Sunday, April 14, 2024

EU opens non-compliance investigations against Apple, Alphabet, and Meta (but not Microsoft)

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Three European flags

The European Commission announced today that it has opened non-compliance investigations against Apple, Alphabet, and Meta. The three companies make up one half of six gatekeeper companies under the Digital Markets Act (DMA).

So-called gatekeepers have a strong position in a market, which may give them an unfair advantage over competing platforms and services. Platforms such as Windows, Google Android, and iOS are gatekeepers, but so are YouTube, Google Search, Google Ads, Chrome, or Safari. The full list of gatekeepers is available here.

Designated gatekeepers had six months to comply with the EU’s list of “do’s and don’ts”. The EU Commission is launching an investigation on three of the gatekeeper companies. It suspects “that the measures put in place by these gatekeepers fall short of effective compliance of their obligations under the DMA” according to the press release.

The following investigations were opened today:

  • Alphabet and Apple steering rules in Google Play and the App Store.
  • Alphabet self-preferencing on Google Search.
  • Apple’s browse choice screen for Safari.
  • Meta’s “pay or consent model”.

The EU furthermore launched “investigatory steps” on “Apple’s new fee structure for alternative app stores” and Amazon’s “ranking practices on its marketplace”.

The investigations will last up to twelve months. Companies could face fines of up to 10% of their worldwide turnover if they are found not to comply with the DMA.

Steering rules in Android and iOS App Stores

The Commission is investigating so-called steering rules. Under the DMA, developers are allowed to “‘steer’ consumers to offers outside the gatekeepers’ app stores, free of charge”.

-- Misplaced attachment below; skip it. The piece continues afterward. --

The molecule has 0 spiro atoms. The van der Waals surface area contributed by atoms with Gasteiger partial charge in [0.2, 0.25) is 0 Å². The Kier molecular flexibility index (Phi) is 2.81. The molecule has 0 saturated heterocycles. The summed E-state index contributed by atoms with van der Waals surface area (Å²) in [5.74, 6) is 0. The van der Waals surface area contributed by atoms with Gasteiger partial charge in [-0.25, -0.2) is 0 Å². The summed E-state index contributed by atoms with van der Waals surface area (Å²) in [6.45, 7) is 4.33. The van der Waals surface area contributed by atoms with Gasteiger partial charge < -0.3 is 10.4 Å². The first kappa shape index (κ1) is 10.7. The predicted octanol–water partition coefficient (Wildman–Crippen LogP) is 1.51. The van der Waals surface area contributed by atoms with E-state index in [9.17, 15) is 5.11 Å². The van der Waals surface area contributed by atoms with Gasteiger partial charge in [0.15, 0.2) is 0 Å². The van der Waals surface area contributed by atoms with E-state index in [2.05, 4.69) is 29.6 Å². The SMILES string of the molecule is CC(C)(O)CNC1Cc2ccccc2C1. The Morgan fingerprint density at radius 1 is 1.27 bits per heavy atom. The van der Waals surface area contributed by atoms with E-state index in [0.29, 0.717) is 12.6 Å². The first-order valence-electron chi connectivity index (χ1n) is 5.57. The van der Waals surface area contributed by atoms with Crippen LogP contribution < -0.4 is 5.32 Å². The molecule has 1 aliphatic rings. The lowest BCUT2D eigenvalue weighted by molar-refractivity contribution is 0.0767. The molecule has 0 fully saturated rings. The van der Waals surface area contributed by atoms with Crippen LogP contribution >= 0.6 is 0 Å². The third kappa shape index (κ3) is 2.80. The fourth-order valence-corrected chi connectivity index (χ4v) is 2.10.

Alphabet’s and Apple’s implemented measures “may not be fully compliant” because of implemented restrictions and limitations.

Apple announced changes to its products in the European Union in January 2024 to comply with the DMA. Critics argued that Apple’s changes may even be counter-productive and that they “most probably impede entry by rival stores as well as stifle innovation”.

Alphabet’s measures to self-preferencing

The Commission is concerned that Alphabet may be giving its own vertical search services preferential treatment over services by competitors. These services, e.g., Google Shopping, Google Flights, or Google Hotels, show up prominently on matching searches.

Apple’s user choice obligations

Apple is facing another investigation. This one looks into the company’s obligations to “enable end users to easily uninstall any software applications on iOS”, “change default settings on iOS”, and display choice screens to users to make it easy to select default services, including browsers or search engines.

One of the concerns that the Commission has is that the design of the implementation “may prevent users from truly exercising their choice of services”.

Meta’s “pay or consent model”

The Commission opened an investigation into Meta’s new pay model that promises an ad-free and tracking-free experience on company platforms. Users who do not pay need to give consent to use the platforms.

This pay or give consent model may not “provide a real alternative”.

Amazon and Apple investigations

Amazon and Apple face another investigation each. Amazon may give its own products preferential treatment on its Amazon Store, which would be a violation of Article 6(5) of the DMA.

Apple’s new fee structures, terms, and conditions for alternative app stores and the distribution of apps is also under investigation, as these “may be defeating the purpose of its obligations under Article 6(4) of the DMA”.

Microsoft gets a pass

The EU Commission has not opened an investigation against Microsoft. Microsoft announced several wide-reaching changes to its Windows operating system in the European Union and European Economic Area. These include the ability to uninstall Microsoft Edge and Bing Web Search, but also new data handling practices.

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